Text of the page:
The Korean revenge thriller is a tried-and-true subgenre of modern action cinema. Movies like Oldboy and The Man from Nowhere aim to entertain and shock at the same time, with a mix of brutal fight sequences and clever narrative tricks designed to keep audiences on their toes. While A Company Man, the most recent entry in the subgenre, never reaches the same emotional heights as those instant classics, its set-up and action sequences are just about intriguing and inventive enough to make it worth watching.
A Company Man opens with a bang, as protagonist Hyeong-do (So Ji-Sub) casually discusses work with his colleague, the less-experienced Ra-Hoon (Kim Dong-Joon), before entering a building and calmly gunning down the people inside. It’s an appalling sequence, but one that sets the tone for the cold professionalism that Hyeong-do and Ra-Hoon live by – for them, assassination is just business as usual. Though they report to cubicles and answer to loud-mouthed bosses day after day, all of the employees at Hyeong-do’s ‘company’ are actually ruthless contract killers.
Though one of the best and brightest in the workplace, Hyeong-do is dissatisfied with such a brutal lifestyle. Rapidly tiring of what he sees as a dead-end job, Hyeong-do wishes for a way out of the company, away from a line of work which haunts him more with every waking moment. When he meets single mother Yoo Su-Yeon (Lee Mi-Yeon), Hyeong-do can finally imagine a future without the company, and quits. However, his employers see any retiree as a loose end and immediately send their best assassins after him. Backed into a corner and stripped of all other options, Hyeong-do unleashes a furious wave of vengeance on his former employers, determined to bring the entire company to its knees.
Possibly the cleverest part of A Company Man is how fully it commits to its idea of the cubicle contract killer. Reporting most days to a high-rise office building, behind a cluttered desk, Hyeong-do feels just as trapped and restless as most average cubicle-dwellers. The only time he gets out of the office is on assignments, when he coldly and efficiently takes out targets only to anticlimactically lumber back to his desk afterwards. The typical office nuisances are still a problem; a rude secretary, the arrogant overseer and hot-headed colleagues gunning for a promotion (literally) all put in appearances. There are some nice touches around the workplace as well; in the binders on employees’ desk lie Berettas in place of briefs, and each employee is decked out from head to toe in knives.
The other aspect of A Company Man that really works is its action. Under the keen eye of writer/director Lim Sang-Yoon, the film pulls off some truly audacious shots that send the audience hurtling over railings, through bullet holes in car roofs, and under a hail of gunfire, to name a few. Even the less inventive shots are exhilarating to watch, mostly because of Lim’s relentlessly furious pace. So and Kim are also both more-than-capable action stars, racing through the fight scenes at breakneck speeds and with an unflappable coolness that must have taken a lot of time and energy to master.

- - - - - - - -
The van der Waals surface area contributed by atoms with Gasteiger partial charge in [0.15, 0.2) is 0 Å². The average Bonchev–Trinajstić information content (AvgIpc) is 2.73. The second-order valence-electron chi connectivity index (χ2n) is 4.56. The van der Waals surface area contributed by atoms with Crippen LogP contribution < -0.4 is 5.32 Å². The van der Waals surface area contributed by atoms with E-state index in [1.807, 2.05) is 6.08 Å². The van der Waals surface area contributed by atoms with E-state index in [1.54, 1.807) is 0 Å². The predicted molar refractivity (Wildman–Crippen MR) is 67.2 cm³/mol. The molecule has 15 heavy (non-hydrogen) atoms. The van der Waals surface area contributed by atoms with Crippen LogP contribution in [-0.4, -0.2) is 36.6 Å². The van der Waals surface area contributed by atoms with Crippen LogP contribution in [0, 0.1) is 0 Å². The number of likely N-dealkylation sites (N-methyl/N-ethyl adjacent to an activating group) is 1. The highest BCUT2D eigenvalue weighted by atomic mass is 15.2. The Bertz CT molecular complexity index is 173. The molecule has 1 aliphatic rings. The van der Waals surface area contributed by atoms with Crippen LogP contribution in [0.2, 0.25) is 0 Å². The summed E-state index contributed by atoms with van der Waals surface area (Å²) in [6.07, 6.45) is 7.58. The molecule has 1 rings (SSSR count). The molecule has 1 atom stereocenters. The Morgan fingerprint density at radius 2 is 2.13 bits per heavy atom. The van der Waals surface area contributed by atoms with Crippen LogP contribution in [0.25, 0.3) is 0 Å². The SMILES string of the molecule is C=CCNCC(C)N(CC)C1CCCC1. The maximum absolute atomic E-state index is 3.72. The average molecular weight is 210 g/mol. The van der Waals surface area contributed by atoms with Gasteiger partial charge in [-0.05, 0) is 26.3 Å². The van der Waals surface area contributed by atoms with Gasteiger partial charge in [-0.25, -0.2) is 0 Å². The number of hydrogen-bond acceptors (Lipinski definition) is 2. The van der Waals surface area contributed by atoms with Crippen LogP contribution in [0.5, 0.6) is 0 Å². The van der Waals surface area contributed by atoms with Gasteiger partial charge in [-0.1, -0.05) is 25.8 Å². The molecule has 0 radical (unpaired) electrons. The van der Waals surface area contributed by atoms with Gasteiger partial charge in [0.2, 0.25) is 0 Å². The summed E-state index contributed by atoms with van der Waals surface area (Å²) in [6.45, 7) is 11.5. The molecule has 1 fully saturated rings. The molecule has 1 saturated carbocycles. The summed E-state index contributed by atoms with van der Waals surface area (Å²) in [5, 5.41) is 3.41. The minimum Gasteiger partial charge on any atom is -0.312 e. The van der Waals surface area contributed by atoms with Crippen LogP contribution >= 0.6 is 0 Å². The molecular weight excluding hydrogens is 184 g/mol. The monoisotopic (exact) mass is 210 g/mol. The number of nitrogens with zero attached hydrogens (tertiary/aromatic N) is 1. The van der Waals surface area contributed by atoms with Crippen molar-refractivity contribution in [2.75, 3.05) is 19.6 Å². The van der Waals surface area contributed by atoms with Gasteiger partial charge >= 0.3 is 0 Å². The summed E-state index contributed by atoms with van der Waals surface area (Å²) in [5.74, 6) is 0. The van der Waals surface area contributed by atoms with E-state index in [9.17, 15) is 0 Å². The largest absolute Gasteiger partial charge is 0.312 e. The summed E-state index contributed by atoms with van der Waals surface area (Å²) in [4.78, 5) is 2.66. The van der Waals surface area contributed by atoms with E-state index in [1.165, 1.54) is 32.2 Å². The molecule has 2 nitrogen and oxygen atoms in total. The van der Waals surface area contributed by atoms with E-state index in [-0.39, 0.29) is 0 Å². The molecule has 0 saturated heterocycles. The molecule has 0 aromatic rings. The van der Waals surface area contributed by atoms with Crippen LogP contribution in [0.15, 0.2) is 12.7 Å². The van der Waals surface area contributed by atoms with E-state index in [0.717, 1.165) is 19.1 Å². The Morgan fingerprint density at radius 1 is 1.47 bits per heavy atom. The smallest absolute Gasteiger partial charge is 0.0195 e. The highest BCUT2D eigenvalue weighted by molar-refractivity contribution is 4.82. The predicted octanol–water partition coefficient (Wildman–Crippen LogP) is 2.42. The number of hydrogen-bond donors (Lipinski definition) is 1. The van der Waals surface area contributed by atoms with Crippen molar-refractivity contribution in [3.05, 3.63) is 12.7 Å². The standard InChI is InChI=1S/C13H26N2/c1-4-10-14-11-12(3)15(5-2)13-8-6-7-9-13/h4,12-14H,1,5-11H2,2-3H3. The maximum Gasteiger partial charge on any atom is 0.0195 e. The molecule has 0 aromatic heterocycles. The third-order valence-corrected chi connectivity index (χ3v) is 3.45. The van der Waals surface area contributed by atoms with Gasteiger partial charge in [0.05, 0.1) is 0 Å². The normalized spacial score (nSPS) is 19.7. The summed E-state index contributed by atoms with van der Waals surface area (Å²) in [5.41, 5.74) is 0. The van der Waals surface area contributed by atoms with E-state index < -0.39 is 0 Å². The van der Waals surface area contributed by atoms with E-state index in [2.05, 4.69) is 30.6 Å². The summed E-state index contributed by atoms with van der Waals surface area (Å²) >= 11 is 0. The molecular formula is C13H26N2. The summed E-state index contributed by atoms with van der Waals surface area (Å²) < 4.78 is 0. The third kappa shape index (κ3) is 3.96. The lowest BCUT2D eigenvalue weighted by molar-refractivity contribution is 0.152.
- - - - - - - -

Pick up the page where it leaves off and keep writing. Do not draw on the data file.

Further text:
Unfortunately, A Company Man can’t maintain the same momentum during its dialogue-driven scenes, which are a surprisingly large chunk of the movie. Though So is terrific as the conflicted contract killer with a heart of gold, communicating countless emotions with a single glance, the film’s story of revenge is too derivative to stand the weight of supporting players who fail to convince us of much at all. No one else is even close to So’s level, and the film suffers in scenes where Lee or Kwak Do-Won (playing Hyeong-do’s loathsome boss Kwon Jong-tae) are called upon to act against or alongside him. They’re simply not up to the challenge, and so A Company Man repeatedly stagnates when it should excite.
The best of these Korean revenge thrillers captivate even when the guns are in their holsters – no, especially then – but A Company Man only truly exhibits signs of life once the bullets start flying. Lim’s mistake in penning the script the way he did was that he left too much time between shootouts without building tension, and so the movie’s narrative stalls. It’s more the fault of the supporting actors than his, but A Company Man‘s numerous scenes of exposition drag unnecessarily and could have benefitted greatly from the same tight direction that Lim utilizes during his action scenes.
Lim’s tale of an earnest hitman falling in love feels disappointingly familiar, revisiting the same genre beats of better films that came before it without contributing anything substantial of its own. Action fans will immediately pick up on the director’s talent for directing scenes of bullet-heavy carnage, and may enjoy the film because of them. Regrettably, there aren’t nearly as many action sequences as there should have been, and there’s absolutely no excuse for how clear it is that the rest of A Company Man is simply killing time between them.
This review was based on an online screener which we received access to for reviewing purposes from Cinedigm. A Company Man is available August 27th on Amazon Xbox, iTunes, Playstation, CinemaNow, Vudu, Google Play, Youtube, and DVD (through Well Go).
With a more interesting storyline and better supporting actors to pair with its terrific action sequences and emotive leading man, A Company Man could have been more than half of a great movie. As it stands, the film is a perfectly serviceable entry in the Korean revenge thriller subgenre, but one that could have clearly been so much more. It's a movie that hits its target and can't quite manage the bullseye.